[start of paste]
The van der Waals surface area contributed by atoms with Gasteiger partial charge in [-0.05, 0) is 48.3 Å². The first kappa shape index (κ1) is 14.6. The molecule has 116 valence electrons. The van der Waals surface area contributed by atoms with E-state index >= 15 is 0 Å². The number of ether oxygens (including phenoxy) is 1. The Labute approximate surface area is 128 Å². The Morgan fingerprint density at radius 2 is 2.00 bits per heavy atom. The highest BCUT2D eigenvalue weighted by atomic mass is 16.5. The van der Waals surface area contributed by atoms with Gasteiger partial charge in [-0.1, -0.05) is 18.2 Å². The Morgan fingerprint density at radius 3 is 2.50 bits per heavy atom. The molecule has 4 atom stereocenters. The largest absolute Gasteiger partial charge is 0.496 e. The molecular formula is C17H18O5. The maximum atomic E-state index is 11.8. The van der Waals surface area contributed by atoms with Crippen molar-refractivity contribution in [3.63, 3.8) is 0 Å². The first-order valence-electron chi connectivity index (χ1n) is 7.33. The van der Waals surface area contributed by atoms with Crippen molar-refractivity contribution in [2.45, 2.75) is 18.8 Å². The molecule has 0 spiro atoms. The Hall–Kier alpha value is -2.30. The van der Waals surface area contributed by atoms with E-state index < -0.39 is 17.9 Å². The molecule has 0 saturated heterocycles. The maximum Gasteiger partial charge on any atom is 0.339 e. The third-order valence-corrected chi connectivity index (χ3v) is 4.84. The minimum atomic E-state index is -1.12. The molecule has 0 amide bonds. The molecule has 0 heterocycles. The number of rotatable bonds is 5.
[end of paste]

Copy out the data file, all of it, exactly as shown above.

The van der Waals surface area contributed by atoms with Gasteiger partial charge in [-0.05, 0) is 48.3 Å². The first kappa shape index (κ1) is 14.6. The molecule has 116 valence electrons. The van der Waals surface area contributed by atoms with E-state index >= 15 is 0 Å². The number of ether oxygens (including phenoxy) is 1. The Labute approximate surface area is 128 Å². The Morgan fingerprint density at radius 2 is 2.00 bits per heavy atom. The highest BCUT2D eigenvalue weighted by atomic mass is 16.5. The van der Waals surface area contributed by atoms with Gasteiger partial charge in [-0.1, -0.05) is 18.2 Å². The Morgan fingerprint density at radius 3 is 2.50 bits per heavy atom. The molecule has 4 atom stereocenters. The largest absolute Gasteiger partial charge is 0.496 e. The molecular formula is C17H18O5. The maximum atomic E-state index is 11.8. The van der Waals surface area contributed by atoms with Crippen molar-refractivity contribution in [3.63, 3.8) is 0 Å². The first-order valence-electron chi connectivity index (χ1n) is 7.33. The van der Waals surface area contributed by atoms with Crippen molar-refractivity contribution in [2.45, 2.75) is 18.8 Å². The molecule has 0 spiro atoms. The Hall–Kier alpha value is -2.30. The van der Waals surface area contributed by atoms with E-state index < -0.39 is 17.9 Å². The molecule has 0 saturated heterocycles. The maximum Gasteiger partial charge on any atom is 0.339 e. The third-order valence-corrected chi connectivity index (χ3v) is 4.84. The minimum atomic E-state index is -1.12. The molecule has 0 amide bonds. The molecule has 0 heterocycles. The number of rotatable bonds is 5.